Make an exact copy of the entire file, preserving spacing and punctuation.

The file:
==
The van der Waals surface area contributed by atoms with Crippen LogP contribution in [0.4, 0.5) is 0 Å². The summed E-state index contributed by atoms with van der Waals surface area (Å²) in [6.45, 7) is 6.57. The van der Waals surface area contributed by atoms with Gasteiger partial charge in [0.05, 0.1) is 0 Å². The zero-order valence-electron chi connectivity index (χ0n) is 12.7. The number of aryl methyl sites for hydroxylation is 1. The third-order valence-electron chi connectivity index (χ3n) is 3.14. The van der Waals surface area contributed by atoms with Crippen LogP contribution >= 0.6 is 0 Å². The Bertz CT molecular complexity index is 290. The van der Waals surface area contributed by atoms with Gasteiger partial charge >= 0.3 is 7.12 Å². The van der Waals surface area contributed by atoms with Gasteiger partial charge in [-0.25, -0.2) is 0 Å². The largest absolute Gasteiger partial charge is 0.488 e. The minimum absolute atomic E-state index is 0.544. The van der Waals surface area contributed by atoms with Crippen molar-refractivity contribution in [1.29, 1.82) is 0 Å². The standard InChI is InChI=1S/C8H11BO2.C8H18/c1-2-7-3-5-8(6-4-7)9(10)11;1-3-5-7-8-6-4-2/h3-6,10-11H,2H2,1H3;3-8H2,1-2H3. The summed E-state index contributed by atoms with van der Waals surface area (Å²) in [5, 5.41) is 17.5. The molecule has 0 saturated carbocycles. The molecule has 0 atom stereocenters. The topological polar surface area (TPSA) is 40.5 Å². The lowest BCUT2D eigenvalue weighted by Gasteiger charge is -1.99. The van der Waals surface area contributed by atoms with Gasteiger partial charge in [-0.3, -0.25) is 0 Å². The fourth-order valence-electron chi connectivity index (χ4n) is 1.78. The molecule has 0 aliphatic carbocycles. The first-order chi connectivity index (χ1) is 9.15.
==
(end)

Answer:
The van der Waals surface area contributed by atoms with Crippen LogP contribution in [0.4, 0.5) is 0 Å². The summed E-state index contributed by atoms with van der Waals surface area (Å²) in [6.45, 7) is 6.57. The van der Waals surface area contributed by atoms with Gasteiger partial charge in [0.05, 0.1) is 0 Å². The zero-order valence-electron chi connectivity index (χ0n) is 12.7. The number of aryl methyl sites for hydroxylation is 1. The third-order valence-electron chi connectivity index (χ3n) is 3.14. The van der Waals surface area contributed by atoms with Crippen LogP contribution >= 0.6 is 0 Å². The Bertz CT molecular complexity index is 290. The van der Waals surface area contributed by atoms with Gasteiger partial charge >= 0.3 is 7.12 Å². The van der Waals surface area contributed by atoms with Gasteiger partial charge in [-0.25, -0.2) is 0 Å². The largest absolute Gasteiger partial charge is 0.488 e. The minimum absolute atomic E-state index is 0.544. The van der Waals surface area contributed by atoms with Crippen molar-refractivity contribution in [1.29, 1.82) is 0 Å². The standard InChI is InChI=1S/C8H11BO2.C8H18/c1-2-7-3-5-8(6-4-7)9(10)11;1-3-5-7-8-6-4-2/h3-6,10-11H,2H2,1H3;3-8H2,1-2H3. The summed E-state index contributed by atoms with van der Waals surface area (Å²) in [5, 5.41) is 17.5. The molecule has 0 saturated carbocycles. The molecule has 0 atom stereocenters. The topological polar surface area (TPSA) is 40.5 Å². The lowest BCUT2D eigenvalue weighted by Gasteiger charge is -1.99. The van der Waals surface area contributed by atoms with Gasteiger partial charge in [-0.3, -0.25) is 0 Å². The fourth-order valence-electron chi connectivity index (χ4n) is 1.78. The molecule has 0 aliphatic carbocycles. The first-order chi connectivity index (χ1) is 9.15.